One Story Can Change Everything: Visit Gives an Inside Look of the NIH

Lexi Narotzky: National Institutes of Health“Totally amazing!” says 17-year-old Lexi Narotzky.

She’s not talking about her recent prom or even her summer plans to study in California. She’s talking about last week’s visit to the National Institutes of Health (NIH).

Lexi, who was diagnosed with polyarticular juvenile rheumatoid arthritis at three years old, found her way to the NIH after she shared her story with Congressman Rodney Frelinghuysen (R – NJ) at the Arthritis Foundation’s Advocacy Summit back in March. Struck by her narrative, Frelinghuysen invited Lexi and her entire group to visit the NIH and the National Institute of Arthritis and Musculoskeletal and Skin Diseases (NIAMS) so that they could see firsthand the research that is being done to combat arthritis.

The group included several representatives from the Arthritis Foundation, including Vice President of Advocacy and Access Sandie Preiss, Anna Hyde, director of health policy and federal relations, Laura Keivel, grassroots manager, Nancy Beidler, Mid-Atlantic Region field area director and Michele Greco, Northeast Region director. Advocates from New Jersey and the Washington DC area came to represent their areas and to tell their stories. The group met with Stephen Katz, MD, PhD, director of NIAMS, members of his management team and several arthritis researchers on staff. Their roundtable discussion led to each advocate telling their personal story of how they are affected by arthritis.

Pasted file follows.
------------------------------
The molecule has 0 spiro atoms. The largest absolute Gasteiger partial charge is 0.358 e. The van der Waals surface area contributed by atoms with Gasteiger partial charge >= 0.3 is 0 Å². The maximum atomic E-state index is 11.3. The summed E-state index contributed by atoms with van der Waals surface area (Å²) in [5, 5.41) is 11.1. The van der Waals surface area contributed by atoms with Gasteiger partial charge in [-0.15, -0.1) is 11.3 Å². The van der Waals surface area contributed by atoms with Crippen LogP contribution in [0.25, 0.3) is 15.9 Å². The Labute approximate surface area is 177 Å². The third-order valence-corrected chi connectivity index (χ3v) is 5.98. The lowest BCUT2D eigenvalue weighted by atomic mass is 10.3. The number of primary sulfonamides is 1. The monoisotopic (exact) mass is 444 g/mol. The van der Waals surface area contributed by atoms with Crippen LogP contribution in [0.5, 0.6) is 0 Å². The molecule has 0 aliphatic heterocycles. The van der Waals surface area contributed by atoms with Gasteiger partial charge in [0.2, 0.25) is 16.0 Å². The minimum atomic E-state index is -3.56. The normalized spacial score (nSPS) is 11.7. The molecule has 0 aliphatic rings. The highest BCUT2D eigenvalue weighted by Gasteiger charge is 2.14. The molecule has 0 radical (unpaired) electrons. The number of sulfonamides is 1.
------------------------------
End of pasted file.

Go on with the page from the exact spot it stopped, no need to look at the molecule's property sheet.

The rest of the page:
“Each member of our group was able to share about how they are living with arthritis,” says Anna. “The researchers were very eager to hear their stories. Of course they see the numbers of people who have arthritis, but there are nuances to every story that they don’t always get to hear. ”

The visit continued with a tour, a close-up look at the research labs and a stop by the pediatric arthritis clinic. Lexi even got a peek at a machine that separates cells.

“It was so awesome to see how much everyone cared and how dedicated they are to finding a cure for arthritis,” says Lexi. “They said that there are many medications in testing right now. I feel like people with arthritis are going to see a change in the next few years.”

Anna echoes Lexi’s excitement about the visit.

“For our advocacy efforts, this visit was really beneficial,” says Anna. “Members of Congress have so much to learn about and focus on that we usually only have 15 minutes to say what we need to say. This visit gave us the opportunity to really dig in, talk about the Arthritis Foundation’s priorities and strengthen our relationship.”

While Lexi learned a lot at the visit, what she walked away with is something that all arthritis advocates can take to heart.

“Sharing my story allowed me to see and experience all of this,” says Lexi. “One story can change everything.”

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